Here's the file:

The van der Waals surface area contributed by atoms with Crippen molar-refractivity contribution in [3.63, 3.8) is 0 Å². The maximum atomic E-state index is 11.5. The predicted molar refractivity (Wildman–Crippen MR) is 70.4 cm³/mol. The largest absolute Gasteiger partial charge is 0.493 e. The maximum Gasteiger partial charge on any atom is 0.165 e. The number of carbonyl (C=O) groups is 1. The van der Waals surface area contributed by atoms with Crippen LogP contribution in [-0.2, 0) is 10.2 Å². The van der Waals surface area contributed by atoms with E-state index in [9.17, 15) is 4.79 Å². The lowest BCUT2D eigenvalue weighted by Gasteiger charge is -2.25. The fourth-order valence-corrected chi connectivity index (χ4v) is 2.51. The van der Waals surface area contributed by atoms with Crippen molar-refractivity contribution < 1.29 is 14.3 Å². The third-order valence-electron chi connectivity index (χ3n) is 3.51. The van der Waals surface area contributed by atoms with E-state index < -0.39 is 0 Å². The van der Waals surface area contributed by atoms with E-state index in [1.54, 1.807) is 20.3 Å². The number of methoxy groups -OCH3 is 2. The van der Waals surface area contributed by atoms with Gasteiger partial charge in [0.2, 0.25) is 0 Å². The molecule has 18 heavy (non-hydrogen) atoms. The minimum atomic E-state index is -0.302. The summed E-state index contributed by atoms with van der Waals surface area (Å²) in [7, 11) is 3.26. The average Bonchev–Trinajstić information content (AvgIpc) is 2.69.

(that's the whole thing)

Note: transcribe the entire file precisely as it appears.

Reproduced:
The van der Waals surface area contributed by atoms with Crippen molar-refractivity contribution in [3.63, 3.8) is 0 Å². The maximum atomic E-state index is 11.5. The predicted molar refractivity (Wildman–Crippen MR) is 70.4 cm³/mol. The largest absolute Gasteiger partial charge is 0.493 e. The maximum Gasteiger partial charge on any atom is 0.165 e. The number of carbonyl (C=O) groups is 1. The van der Waals surface area contributed by atoms with Crippen LogP contribution in [-0.2, 0) is 10.2 Å². The van der Waals surface area contributed by atoms with E-state index in [9.17, 15) is 4.79 Å². The lowest BCUT2D eigenvalue weighted by Gasteiger charge is -2.25. The fourth-order valence-corrected chi connectivity index (χ4v) is 2.51. The van der Waals surface area contributed by atoms with Crippen molar-refractivity contribution < 1.29 is 14.3 Å². The third-order valence-electron chi connectivity index (χ3n) is 3.51. The van der Waals surface area contributed by atoms with E-state index < -0.39 is 0 Å². The van der Waals surface area contributed by atoms with E-state index in [1.54, 1.807) is 20.3 Å². The number of methoxy groups -OCH3 is 2. The van der Waals surface area contributed by atoms with Gasteiger partial charge in [0.2, 0.25) is 0 Å². The molecule has 18 heavy (non-hydrogen) atoms. The minimum atomic E-state index is -0.302. The summed E-state index contributed by atoms with van der Waals surface area (Å²) in [7, 11) is 3.26. The average Bonchev–Trinajstić information content (AvgIpc) is 2.69.